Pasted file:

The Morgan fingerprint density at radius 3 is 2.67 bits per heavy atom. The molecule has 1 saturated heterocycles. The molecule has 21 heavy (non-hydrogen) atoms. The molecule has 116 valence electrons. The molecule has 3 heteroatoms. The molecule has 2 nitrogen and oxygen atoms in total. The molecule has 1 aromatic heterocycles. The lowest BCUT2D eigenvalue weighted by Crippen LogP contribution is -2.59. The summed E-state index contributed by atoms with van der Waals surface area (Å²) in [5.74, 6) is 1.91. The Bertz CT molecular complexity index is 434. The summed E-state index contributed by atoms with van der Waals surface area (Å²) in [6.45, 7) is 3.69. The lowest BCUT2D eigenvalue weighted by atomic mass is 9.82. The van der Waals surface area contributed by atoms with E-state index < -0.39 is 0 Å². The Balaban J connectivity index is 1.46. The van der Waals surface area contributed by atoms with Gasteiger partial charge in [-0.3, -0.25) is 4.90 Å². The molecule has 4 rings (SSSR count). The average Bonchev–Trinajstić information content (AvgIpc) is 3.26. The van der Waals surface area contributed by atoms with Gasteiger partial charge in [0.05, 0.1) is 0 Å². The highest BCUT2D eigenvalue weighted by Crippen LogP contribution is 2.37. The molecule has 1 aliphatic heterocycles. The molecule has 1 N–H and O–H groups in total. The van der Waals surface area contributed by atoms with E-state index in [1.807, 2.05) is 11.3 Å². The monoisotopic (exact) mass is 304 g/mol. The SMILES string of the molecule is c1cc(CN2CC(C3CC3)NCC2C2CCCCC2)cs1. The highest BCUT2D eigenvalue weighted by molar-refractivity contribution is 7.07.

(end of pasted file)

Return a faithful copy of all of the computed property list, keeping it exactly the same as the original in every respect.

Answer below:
The Morgan fingerprint density at radius 3 is 2.67 bits per heavy atom. The molecule has 1 saturated heterocycles. The molecule has 21 heavy (non-hydrogen) atoms. The molecule has 116 valence electrons. The molecule has 3 heteroatoms. The molecule has 2 nitrogen and oxygen atoms in total. The molecule has 1 aromatic heterocycles. The lowest BCUT2D eigenvalue weighted by Crippen LogP contribution is -2.59. The summed E-state index contributed by atoms with van der Waals surface area (Å²) in [5.74, 6) is 1.91. The Bertz CT molecular complexity index is 434. The summed E-state index contributed by atoms with van der Waals surface area (Å²) in [6.45, 7) is 3.69. The lowest BCUT2D eigenvalue weighted by atomic mass is 9.82. The van der Waals surface area contributed by atoms with E-state index < -0.39 is 0 Å². The Balaban J connectivity index is 1.46. The van der Waals surface area contributed by atoms with Gasteiger partial charge in [-0.3, -0.25) is 4.90 Å². The molecule has 4 rings (SSSR count). The average Bonchev–Trinajstić information content (AvgIpc) is 3.26. The van der Waals surface area contributed by atoms with Gasteiger partial charge in [0.05, 0.1) is 0 Å². The highest BCUT2D eigenvalue weighted by Crippen LogP contribution is 2.37. The molecule has 1 aliphatic heterocycles. The molecule has 1 N–H and O–H groups in total. The van der Waals surface area contributed by atoms with E-state index in [1.807, 2.05) is 11.3 Å². The monoisotopic (exact) mass is 304 g/mol. The SMILES string of the molecule is c1cc(CN2CC(C3CC3)NCC2C2CCCCC2)cs1. The highest BCUT2D eigenvalue weighted by molar-refractivity contribution is 7.07.